The country’s cultural upswell is powered in part by a government that understands how pop culture, advertising, imagery and social media can rally the people. The military’s short videos, set to music, have helped foster faith in the national defense. A local fashion house has adopted the slogan “Bravery Is Ukraine’s Brand,” brandishing it with a trademark sky blue and bright yellow background in storefronts. As President Volodymyr Zelensky implores Ukrainians to shelter and endure what will be a punishing winter, cultural pride and identity are proving life-sustaining.
Ukraine’s cultural combatants are patriotic, but not blindly so. Writers and filmmakers have mobilized to oppose the Zelensky government’s attempts to commandeer a beloved Kyiv film archive. Directors, film critics and move buffs are protesting the Culture Ministry’s appointment of manager with no experience in the film sector..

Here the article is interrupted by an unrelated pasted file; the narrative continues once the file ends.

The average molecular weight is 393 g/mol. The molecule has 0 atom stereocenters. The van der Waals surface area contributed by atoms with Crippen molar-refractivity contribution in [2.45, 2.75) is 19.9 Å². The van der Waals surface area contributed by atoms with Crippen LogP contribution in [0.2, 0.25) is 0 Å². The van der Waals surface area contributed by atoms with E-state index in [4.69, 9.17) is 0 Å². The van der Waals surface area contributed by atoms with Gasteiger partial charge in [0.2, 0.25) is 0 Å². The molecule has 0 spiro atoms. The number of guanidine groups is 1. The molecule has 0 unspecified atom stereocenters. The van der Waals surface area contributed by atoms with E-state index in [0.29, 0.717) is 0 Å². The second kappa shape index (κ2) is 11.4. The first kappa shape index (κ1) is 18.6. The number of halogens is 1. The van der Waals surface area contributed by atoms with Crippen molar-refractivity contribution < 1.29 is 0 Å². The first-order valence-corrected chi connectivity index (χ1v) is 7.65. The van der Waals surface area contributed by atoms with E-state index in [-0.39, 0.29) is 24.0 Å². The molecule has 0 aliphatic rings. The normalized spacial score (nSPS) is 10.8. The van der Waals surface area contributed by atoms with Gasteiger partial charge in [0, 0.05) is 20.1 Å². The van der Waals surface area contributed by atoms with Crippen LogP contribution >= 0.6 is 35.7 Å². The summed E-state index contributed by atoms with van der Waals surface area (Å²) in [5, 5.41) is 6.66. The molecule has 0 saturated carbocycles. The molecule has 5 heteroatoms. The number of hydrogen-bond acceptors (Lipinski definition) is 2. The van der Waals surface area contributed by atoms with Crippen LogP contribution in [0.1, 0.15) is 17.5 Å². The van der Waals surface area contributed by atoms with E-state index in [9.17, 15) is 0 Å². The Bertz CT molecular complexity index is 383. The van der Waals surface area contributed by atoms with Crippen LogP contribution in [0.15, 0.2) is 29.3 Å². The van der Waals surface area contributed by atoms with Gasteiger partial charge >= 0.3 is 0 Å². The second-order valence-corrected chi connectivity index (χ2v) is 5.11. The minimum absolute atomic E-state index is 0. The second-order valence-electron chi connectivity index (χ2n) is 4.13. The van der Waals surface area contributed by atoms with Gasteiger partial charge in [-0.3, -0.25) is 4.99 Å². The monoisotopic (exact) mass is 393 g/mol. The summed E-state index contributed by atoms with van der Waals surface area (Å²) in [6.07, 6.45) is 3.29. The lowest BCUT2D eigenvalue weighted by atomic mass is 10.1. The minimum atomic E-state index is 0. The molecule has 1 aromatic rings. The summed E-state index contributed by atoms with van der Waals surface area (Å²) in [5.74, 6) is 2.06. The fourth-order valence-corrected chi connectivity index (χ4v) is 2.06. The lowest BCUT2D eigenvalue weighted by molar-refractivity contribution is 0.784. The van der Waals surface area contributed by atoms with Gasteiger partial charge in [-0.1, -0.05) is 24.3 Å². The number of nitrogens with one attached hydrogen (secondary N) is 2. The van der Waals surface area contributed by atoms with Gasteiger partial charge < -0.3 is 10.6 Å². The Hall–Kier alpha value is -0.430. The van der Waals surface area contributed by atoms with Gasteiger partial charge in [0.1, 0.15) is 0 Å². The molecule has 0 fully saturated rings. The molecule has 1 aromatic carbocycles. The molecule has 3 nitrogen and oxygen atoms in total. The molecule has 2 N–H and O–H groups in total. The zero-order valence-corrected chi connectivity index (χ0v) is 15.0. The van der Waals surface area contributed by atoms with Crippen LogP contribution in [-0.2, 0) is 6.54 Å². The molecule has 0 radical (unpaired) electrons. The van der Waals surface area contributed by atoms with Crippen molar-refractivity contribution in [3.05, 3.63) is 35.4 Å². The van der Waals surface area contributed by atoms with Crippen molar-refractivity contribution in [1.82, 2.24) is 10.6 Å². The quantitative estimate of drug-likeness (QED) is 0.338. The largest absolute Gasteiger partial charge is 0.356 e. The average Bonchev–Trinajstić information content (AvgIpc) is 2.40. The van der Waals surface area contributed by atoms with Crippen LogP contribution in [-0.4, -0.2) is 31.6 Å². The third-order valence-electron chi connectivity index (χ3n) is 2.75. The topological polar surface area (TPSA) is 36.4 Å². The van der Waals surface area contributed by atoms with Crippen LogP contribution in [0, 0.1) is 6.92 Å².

Like its soldiers, Ukraine’s culture warriors are scrappy and determined. But just as on the battlefield, their energy and pluck will need to be augmented by sustained assistance to safeguard the cultural wealth they are fighting to preserve.
The fate of Ukraine as an independent democracy will be decided on the battlefield and perhaps ultimately at a negotiating table. But its trajectory as a vibrant, flourishing society will be shaped by the books, art, music, thought, narratives and institutions that nourish and help to heal a people beleaguered but unbowed.
Suzanne Nossel, CEO of PEN America, recently returned from Ukraine where she led a delegation of American writers to witness the destruction of cultural infrastructure.